Should You Read Carrie Fisher’s ‘The Princess Diarist’? (Book Review)

 

The Princess Diarist_book cover

Simple answer:

If you love Star Wars—maybe.

If you don’t—probably not.

I bought The Princess Diarist within the month after Ms. Fisher passed away. I’ve been a Star Wars fan since I was a kid, when my dad introduced my sister and me to the original trilogy, and I almost fell off my parents’ king-sized waterbed when Darth Vader revealed, “Luke, I am your father.”

HOW COULD THAT BE?

As a forever fan of the original trilogy, and especially of Princess Leia, then saddened over the death of Ms. Fisher, I was expecting much more from The Princess Diarist.

Perhaps the sudden death of such a Hollywood icon made the book into more than it was via exaggerated hype. Or perhaps everyone was foaming at the mouth for juicy tidbits on the ever-so-naughty love affair between Ms. Fisher and Harrison Ford that was exposed in the book.

But, I don’t know, much of the book just felt … hollow. The whipped cream on top of a flavorful scoop of ice-cream. I wanted more analysis (maybe self-analysis?), more emotion. I wanted to feel something reading her story.

Not to say I didn’t enjoy aspects of it.

For example, in the beginning, Ms. Fisher talked about how she never wanted to get into show business because of the way her grandmother treated her mom. I loved this peek into her upbringing and the possible narcissism that surrounded and affected her later in life (I would have loved more of this).

I also enjoyed reading snippets of Ms. Fisher’s diary entries from when she was 19 years old and filming the first Star Wars. Today, we know Ms. Fisher was bipolar, and I could detect the increasing manias, followed by the devastating depressive states, in her words. I found that fascinating.

I did enjoy learning about her affair with Harrison Ford. The affair was not what you’d expect, and it made me a little sad, in fact.

As a Star Wars fan, the tidbits on the making of the film were fun to read, and her insights into fans’ interactions with her (and how that affected her) were eye-opening. I cracked a smile sometimes.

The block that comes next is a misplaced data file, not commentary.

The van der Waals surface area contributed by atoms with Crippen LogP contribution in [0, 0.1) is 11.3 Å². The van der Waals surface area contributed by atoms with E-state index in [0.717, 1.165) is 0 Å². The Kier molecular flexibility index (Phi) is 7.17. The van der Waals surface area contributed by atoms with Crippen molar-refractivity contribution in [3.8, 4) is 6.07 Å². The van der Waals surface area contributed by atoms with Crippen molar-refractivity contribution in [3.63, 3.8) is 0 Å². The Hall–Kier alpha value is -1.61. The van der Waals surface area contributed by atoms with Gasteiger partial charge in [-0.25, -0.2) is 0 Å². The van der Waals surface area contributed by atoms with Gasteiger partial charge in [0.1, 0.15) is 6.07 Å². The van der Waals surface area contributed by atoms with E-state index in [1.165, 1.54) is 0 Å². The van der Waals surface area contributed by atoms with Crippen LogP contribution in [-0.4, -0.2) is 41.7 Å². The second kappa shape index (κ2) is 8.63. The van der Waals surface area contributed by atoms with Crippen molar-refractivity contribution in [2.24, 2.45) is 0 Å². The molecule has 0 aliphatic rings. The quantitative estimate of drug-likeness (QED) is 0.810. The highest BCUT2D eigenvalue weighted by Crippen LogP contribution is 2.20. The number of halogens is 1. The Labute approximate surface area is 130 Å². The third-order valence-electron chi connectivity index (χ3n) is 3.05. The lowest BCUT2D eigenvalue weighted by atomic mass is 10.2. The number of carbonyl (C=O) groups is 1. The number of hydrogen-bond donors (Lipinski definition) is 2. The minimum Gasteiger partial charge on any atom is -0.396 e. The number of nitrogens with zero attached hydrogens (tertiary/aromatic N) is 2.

Otherwise, I was ready to finish the book about halfway through.

I kept hoping for more, a climactic epiphany or ah ha! moment from Ms. Fisher, but I felt like that peak never arrived. Instead, I felt like much of the book was jibbery jabbery filler.

Even so, I can’t say I hated the book. I enjoyed it, but it probably won’t stick around in my memory for long.

STARS: 3/5

BOOK: The Princess Diarist

AUTHOR: Carrie Fisher

PUBLISHER: Blue Rider Press

AMAZON LINK: https://www.amazon.com/Princess-Diarist-Carrie-Fisher/dp/0399173595/ref=tmm_hrd_swatch_0?_encoding=UTF8&qid=1531785644&sr=8-1

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BOOK REVIEW! ‘Call Me Zelda’ by Erika Robuck

Every so often, you’ll actually find me reviewing a hot, new book on this blog for your reading delight. Like today.

Call Me Zelda,” by Erika Robuck, published on May 7 this year. And I actually won an advanced copy through a Goodreads giveaway. I was so stoked, I might as well have just met Jesus.

OK, kidding, kidding.

But in all reality, I was excited to read Call Me Zelda, because it’s about Zelda Fitzgerald. And I have a serious fascination with the Fitzgeralds (who else is dying to see “Gatsby?”).

Just a heads up, though: Call Me Zelda is historical fiction … and this was my first experience reading the genre.

Here’s what I thought of Call Me Zelda. 

STARS: 3 out of 5

Call Me ZeldaErika is a great writer. I genuinely enjoyed her very human portrayal of the famous writer and his muse. Her prose was fluent, sometimes poetic, and encompassing of the time period for which she wrote: the 1930s.

However, I felt like the plot line and character interactions fell flat. And thus, the story tended to drag.

Here’s the scoop: rather than concentrating on the famous party days of Scott and Zelda Fitzgerald, Call Me Zelda focuses on their later years, when Zelda was committed to a Baltimore psychiatric hospital in 1932. The narrator is a fictional character, a psychiatric nurse named Anna Howard, who tended to Zelda while also fighting her own demons from the past.

The result is that we get a much more human, emotional look into the complicated and sometimes chaotic nature of the Fitzgeralds’ relationship. We see their tenderness, and we understand how they destroyed each other. This was the part I enjoyed most about Call Me Zelda.

Unfortunately, I was not a huge fan of the nurse, Anna. And since she was the narrator, this took away from the story for me.

I think Erika could have done much more with Anna to add spice and conflict to the plot. I appreciated Anna’s good, caring nature, but I felt like she was a bit too perfect. And thus—even for a Goody two-shoes like me—she wasn’t real enough. The drama of the story wasn’t intense enough.  And it sometimes bored me.

Would I recommend Call Me Zelda? It depends.

If you love literature and have a fascination with past figures such as Hemingway and the Fitzgeralds … then yes! I think you will either enjoy or genuinely appreciate Call Me Zelda. Even if I sometimes found the story slow, I still appreciated the new life that Erika breathed into these two literary icons. And I wanted to know what happened at the end.

But if you prefer more contemporary work, action, or drama, then I’d recommend passing on this one. Instead, save it for a friend like Gil, the nostalgic screenwriter played by Owen Wilson in Woody Allen’s movie, “Midnight in Paris.”

Find Call Me Zelda on Amazon.